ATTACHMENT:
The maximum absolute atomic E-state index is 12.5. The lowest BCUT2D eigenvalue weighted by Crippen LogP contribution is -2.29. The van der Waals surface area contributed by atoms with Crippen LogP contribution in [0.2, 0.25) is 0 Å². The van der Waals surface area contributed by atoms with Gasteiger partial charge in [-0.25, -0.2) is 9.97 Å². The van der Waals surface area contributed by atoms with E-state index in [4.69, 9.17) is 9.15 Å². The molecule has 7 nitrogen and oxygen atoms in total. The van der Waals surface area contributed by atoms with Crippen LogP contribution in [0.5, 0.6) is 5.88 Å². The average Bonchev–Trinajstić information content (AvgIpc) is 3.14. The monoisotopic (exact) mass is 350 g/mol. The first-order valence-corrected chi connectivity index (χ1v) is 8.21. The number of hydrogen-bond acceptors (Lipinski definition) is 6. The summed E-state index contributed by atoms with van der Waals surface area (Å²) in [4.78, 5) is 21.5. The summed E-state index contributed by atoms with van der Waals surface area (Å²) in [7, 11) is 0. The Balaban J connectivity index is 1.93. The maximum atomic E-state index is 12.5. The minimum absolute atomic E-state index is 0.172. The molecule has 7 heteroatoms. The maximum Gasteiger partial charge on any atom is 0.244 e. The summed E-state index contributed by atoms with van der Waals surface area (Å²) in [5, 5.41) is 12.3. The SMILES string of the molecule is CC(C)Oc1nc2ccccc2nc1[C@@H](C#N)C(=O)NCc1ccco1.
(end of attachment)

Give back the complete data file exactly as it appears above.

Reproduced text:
The maximum absolute atomic E-state index is 12.5. The lowest BCUT2D eigenvalue weighted by Crippen LogP contribution is -2.29. The van der Waals surface area contributed by atoms with Crippen LogP contribution in [0.2, 0.25) is 0 Å². The van der Waals surface area contributed by atoms with Gasteiger partial charge in [-0.25, -0.2) is 9.97 Å². The van der Waals surface area contributed by atoms with E-state index in [4.69, 9.17) is 9.15 Å². The molecule has 7 nitrogen and oxygen atoms in total. The van der Waals surface area contributed by atoms with Crippen LogP contribution in [0.5, 0.6) is 5.88 Å². The average Bonchev–Trinajstić information content (AvgIpc) is 3.14. The monoisotopic (exact) mass is 350 g/mol. The first-order valence-corrected chi connectivity index (χ1v) is 8.21. The number of hydrogen-bond acceptors (Lipinski definition) is 6. The summed E-state index contributed by atoms with van der Waals surface area (Å²) in [4.78, 5) is 21.5. The summed E-state index contributed by atoms with van der Waals surface area (Å²) in [7, 11) is 0. The Balaban J connectivity index is 1.93. The maximum atomic E-state index is 12.5. The minimum absolute atomic E-state index is 0.172. The molecule has 7 heteroatoms. The maximum Gasteiger partial charge on any atom is 0.244 e. The summed E-state index contributed by atoms with van der Waals surface area (Å²) in [5, 5.41) is 12.3. The SMILES string of the molecule is CC(C)Oc1nc2ccccc2nc1[C@@H](C#N)C(=O)NCc1ccco1.